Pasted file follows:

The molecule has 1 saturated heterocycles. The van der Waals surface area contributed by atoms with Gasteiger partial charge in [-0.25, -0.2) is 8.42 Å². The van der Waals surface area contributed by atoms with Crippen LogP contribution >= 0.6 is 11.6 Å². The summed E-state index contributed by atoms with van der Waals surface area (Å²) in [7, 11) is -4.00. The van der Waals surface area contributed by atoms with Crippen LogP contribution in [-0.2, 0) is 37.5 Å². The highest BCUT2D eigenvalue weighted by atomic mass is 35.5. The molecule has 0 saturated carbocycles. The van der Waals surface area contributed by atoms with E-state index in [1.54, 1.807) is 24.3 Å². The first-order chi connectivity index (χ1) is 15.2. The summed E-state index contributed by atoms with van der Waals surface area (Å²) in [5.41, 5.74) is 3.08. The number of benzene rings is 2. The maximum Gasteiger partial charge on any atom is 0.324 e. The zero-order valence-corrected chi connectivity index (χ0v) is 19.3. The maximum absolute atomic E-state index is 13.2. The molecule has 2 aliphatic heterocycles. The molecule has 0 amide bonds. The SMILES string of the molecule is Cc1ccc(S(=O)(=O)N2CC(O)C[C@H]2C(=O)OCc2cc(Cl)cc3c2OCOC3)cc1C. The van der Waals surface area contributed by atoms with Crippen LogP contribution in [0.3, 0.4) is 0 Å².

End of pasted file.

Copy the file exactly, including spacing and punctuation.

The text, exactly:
The molecule has 1 saturated heterocycles. The van der Waals surface area contributed by atoms with Gasteiger partial charge in [-0.25, -0.2) is 8.42 Å². The van der Waals surface area contributed by atoms with Crippen LogP contribution >= 0.6 is 11.6 Å². The summed E-state index contributed by atoms with van der Waals surface area (Å²) in [7, 11) is -4.00. The van der Waals surface area contributed by atoms with Crippen LogP contribution in [-0.2, 0) is 37.5 Å². The highest BCUT2D eigenvalue weighted by atomic mass is 35.5. The molecule has 0 saturated carbocycles. The van der Waals surface area contributed by atoms with E-state index in [1.54, 1.807) is 24.3 Å². The first-order chi connectivity index (χ1) is 15.2. The summed E-state index contributed by atoms with van der Waals surface area (Å²) in [5.41, 5.74) is 3.08. The number of benzene rings is 2. The maximum Gasteiger partial charge on any atom is 0.324 e. The zero-order valence-corrected chi connectivity index (χ0v) is 19.3. The maximum absolute atomic E-state index is 13.2. The molecule has 2 aliphatic heterocycles. The molecule has 0 amide bonds. The SMILES string of the molecule is Cc1ccc(S(=O)(=O)N2CC(O)C[C@H]2C(=O)OCc2cc(Cl)cc3c2OCOC3)cc1C. The van der Waals surface area contributed by atoms with Crippen LogP contribution in [0.3, 0.4) is 0 Å².